I’ve been thinking a lot about risk lately. It’s natural, perhaps, given my life situation. I received tenure a little over a year ago. Barring any hugely unforeseen circumstances, I can work at my same job until I retire. The thought is both comforting and terrifying. A few of my friends have taken impressive career risks lately, or are contemplating them. Their bravery inspires me. Others have shared similarly inspiring stories of striking out on their own, stepping into the unknown to pursue their dreams. I’d still like to find a way to write full time, although I recognize that even if I publish a book or two in the next few years, writing full time is still a pipe dream.
The guiding question of my sabbatical has been, “what do I want to accomplish before I die?” The summer before I went up for tenure, a senior colleague warned me that the tenure process messes with your mind. Even if you’re 100% confident in your case, it still plays mind games with you. Flash forward to me, a few months later, paralyzed at my desk while printing out articles I’d written, debating whether or not I should print them one-sided (increases the thickness of the binder) or two-sided (demonstrates my commitment to the environment). Let’s note for the record that neither thickness of binder nor environmental commitment were tenure criteria. (And don’t even get me started on the mania surrounding binder labels.)
I don’t have an answer to the question, by the way, of what I want to accomplish before I die. I have ideas, of course, but I feel a little lost at the moment. I wish this is the part of the post where I announce a new endeavor or surprise readers by stating I’m moving to Europe. I’m not. I started a new endeavor this past fall by making writing a central part of my life. I started this blog, sent my book out to agents, began a new manuscript and started submitting stories to contests and magazines.
But I feel stuck.
There are canyons of snow outside my window, the likes of which I haven’t seen since I was a child. Work has its own set of difficulties, as most workplaces do. I’m still not sure what I want to be when I grow up. The pleasures of sabbatical are infinite but, like all things, will come to an end. No wonder I feel stuck.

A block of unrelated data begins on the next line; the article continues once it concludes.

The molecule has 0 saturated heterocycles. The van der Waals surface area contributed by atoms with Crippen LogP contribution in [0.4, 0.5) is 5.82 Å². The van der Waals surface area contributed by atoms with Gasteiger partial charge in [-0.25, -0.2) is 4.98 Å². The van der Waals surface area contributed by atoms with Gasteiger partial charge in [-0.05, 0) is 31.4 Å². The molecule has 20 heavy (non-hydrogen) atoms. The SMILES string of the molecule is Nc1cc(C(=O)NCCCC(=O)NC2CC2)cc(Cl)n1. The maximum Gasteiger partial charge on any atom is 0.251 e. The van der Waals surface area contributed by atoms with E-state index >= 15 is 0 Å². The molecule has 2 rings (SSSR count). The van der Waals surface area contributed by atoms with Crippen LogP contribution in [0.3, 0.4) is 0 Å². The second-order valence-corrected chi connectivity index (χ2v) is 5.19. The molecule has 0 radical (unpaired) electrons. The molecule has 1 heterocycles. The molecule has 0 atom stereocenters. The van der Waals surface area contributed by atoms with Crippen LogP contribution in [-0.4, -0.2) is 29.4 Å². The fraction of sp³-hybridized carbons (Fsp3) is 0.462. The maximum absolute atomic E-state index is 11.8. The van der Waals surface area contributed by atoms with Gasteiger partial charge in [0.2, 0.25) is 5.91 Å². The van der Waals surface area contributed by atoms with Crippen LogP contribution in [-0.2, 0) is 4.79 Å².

I remind myself that I have taken risks. I call myself a writer first and foremost. I send bits of me out to magazine editors, agents and contest judges on a weekly basis. I am taking risk, maybe not as much as I could but definitely more than I was. The idea of taking risks always sounds so exciting and glamorous, like jumping out a window and trusting James Bond will catch you. (I don’t watch a lot of Bond movies – this happens, right? If not, it should.) I’m discovering the realities of risk are not so glamorous. There’s a lot of waiting, uncertainty, anxiety and doubt. (Aha, doubt – hello, my old friend.)
The interwebz tells me that Goethe had this to say about risk: “The dangers in life are infinite, and among them is safety.” (I’m being a bad librarian here and not tracking down the exact source. Forgive me.) The quote is inspiring, even though all I really want to do is go lie on the couch and watch Austenland. But I will remind myself that even in this state between risk and result, I’ve still taken that first step. Yay me.
To my faithful readers, I invite you to share stories of risk in the comments. What motivates you? Do you experience doubt? What risks do you want to take but haven’t?
PS: the photo is my cat Nils, who also feels stuck, but for different reasons